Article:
Sunday, June 19, 2016

The Rise and Rise of Bitcoin (movie review)

Bitcoin has already enjoyed a lengthy timeline with lots of ups and downs, both in terms of its price, and its credibility.  These two are related, but not in any simple way.  That bitcoin would be worth stealing, and that investors could lose, is part of what's needed to build a narrative.  The characters interviewed for this film understand it takes time to weave a storyline, build a brand.

This documentary focuses less on what the blockchain is, and how systems beyond bitcoin might use the same technology (and are already), and more on the relationship with the would-be regulators, in particular the Washington DC based apparatus.

I salute the movie-making team, a bitcoin enthusiast and his brother, the filmmaker, for covering that angle, which is far less dry than the mathematics, more a matter for geeks and nerds to master (subcultures bullish about their swelling ranks, from Singapore to Illinois to Panama and North Korea).

As a regional clerk of the IT Committee for a specific branch of the Quakers in the Columbia River area in West Region (AFSC's designation), I've been garnering feedback from all corners, Executive Committee included, on what to make of the entire crypto-currencies phenomenon.

I yakked with Euclid, former treasurer of Multnomah Meeting about that very question today before Business Meeting (which I skipped, though I helped out with setup and teardown).  He expected we'd cash out if we got a bitcoin bequeathment, simply because we don't actively buy and sell, we're not traders.  A mutual fund has active managers looking out for their customers.  Bitcoin is known for its volatility.  Dorene shared a similar picture on the committee listserv.

I've learned a lot about what physical properties a system needs to shoulder responsibility, and consensus is a big part of it.  Quakers focus on consensus as a concept so there's a natural affinity here.

As I wrote to the editor of Western Friend awhile back (May 27 of this year, one typo fixed):
Regarding the bitcoin / blockchain thing, there's lots of resonance with the micro-lending movement, with which my parents were involved in both Cairo and Dhaka.   
The Grameen bank gets lots of kudos.  Quakers' Right Sharing of World Resources was at the forefront as well, albeit on a smaller scale.  My parents identified their own micro-lending practices with the latter institution / program. 
A lot of the same idealism is emerging in connection with "micro-payments" as well.  Primary benefits are to the "unbanked", the majority of humans with no financial services, and yet starting to get smartphones and thereby connectivity.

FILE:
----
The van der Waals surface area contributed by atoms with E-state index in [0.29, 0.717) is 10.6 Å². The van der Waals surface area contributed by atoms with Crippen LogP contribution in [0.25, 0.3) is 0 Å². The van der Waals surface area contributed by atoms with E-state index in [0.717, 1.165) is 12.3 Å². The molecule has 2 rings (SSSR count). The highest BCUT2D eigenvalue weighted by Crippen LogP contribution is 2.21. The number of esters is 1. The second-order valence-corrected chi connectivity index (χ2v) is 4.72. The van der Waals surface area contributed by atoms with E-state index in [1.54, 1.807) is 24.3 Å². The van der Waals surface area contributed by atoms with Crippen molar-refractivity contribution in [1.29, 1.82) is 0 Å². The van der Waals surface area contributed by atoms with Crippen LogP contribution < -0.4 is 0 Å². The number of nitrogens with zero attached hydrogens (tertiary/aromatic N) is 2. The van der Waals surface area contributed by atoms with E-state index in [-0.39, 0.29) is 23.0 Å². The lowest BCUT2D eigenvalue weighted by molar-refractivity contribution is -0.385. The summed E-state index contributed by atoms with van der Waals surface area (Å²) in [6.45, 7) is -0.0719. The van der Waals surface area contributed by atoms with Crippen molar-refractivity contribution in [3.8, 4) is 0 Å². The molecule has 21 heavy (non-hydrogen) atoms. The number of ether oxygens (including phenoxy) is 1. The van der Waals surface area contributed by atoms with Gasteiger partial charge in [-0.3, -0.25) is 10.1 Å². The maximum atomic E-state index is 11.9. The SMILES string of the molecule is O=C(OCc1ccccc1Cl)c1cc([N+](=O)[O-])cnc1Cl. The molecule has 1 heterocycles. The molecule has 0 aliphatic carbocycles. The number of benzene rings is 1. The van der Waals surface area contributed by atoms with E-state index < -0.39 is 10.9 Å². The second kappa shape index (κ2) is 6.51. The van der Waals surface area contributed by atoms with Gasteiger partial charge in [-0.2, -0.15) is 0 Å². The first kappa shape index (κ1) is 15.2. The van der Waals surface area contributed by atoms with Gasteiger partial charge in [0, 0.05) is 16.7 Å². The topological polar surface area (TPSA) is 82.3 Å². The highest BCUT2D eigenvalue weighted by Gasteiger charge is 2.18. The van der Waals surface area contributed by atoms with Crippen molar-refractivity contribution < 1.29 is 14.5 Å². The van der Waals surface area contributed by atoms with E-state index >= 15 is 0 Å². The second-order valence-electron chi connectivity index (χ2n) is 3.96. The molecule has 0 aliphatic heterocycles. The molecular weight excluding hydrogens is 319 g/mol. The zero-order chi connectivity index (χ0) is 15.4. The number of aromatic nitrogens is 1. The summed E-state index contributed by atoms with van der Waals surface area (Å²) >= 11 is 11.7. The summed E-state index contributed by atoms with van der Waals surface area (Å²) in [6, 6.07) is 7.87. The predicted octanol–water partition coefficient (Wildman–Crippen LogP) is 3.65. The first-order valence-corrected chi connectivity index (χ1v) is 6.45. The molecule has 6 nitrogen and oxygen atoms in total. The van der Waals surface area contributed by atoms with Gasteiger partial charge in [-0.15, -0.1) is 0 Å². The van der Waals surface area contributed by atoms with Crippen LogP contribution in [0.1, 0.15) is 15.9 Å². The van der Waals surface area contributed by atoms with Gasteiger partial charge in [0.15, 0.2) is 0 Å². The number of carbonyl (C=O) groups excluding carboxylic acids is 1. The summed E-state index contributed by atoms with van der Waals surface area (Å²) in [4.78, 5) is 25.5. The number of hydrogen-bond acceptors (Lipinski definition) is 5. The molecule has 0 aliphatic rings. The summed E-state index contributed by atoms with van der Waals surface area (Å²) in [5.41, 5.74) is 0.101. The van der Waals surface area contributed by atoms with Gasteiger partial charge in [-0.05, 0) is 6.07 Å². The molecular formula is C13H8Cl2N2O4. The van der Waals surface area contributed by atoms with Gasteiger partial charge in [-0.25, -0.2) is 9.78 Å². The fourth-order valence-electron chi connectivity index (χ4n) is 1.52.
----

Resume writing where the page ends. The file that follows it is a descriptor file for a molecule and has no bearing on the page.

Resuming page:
Given how developing nations are looking to these new technologies with some hope, not to mention practical implementations (Africans and Filipinos are right now using the new tools to send home remittances), it stands to reason that Quakers, reputedly forward thinking, into planning ahead -- somewhat unlike End Timers who just sit on their hands waiting to get saved on Judgement Day -- need to be taking a look.   
I think Kenneth Boulding would be, were he still with us. 
It's in that spirit that I'm eager to go on record showing at least one IT Committee, however obscure, is raising the issue and taking it seriously.
However my involvement with crypto-currencies is not just through this Quaker connection; I've been looking at "code schools" and the hole they fill in the continuing adult education sector (which includes professional development).


A code school of the type that has alumni and school spirit would do well to sustain a gift shop that's somehow an exhibit in dogfooding, i.e. the code school itself has contributed to the gift shop's design.

Furthermore, shouldn't a code school gift shop accept at least one token geek currency if not more? The infrastructure around bitcoin makes that easy.

However, in helping future generations get up to speed in this space, we need "play currencies" that might just have some in-school significance, and run on a blockchain in ways that illuminate the core principles.  That might include QR-code readers connecting to store accounts.  Coders need to play with realistic simulations before unleashing their creations upon an unsuspecting world.

That crypto-currency companies might want to sponsor such exhibits precisely in order to help educate the lay public about the underlying algorithms, as well as the more surface technologies, is understandable and why the #CodeCastle model is geared to meet this need.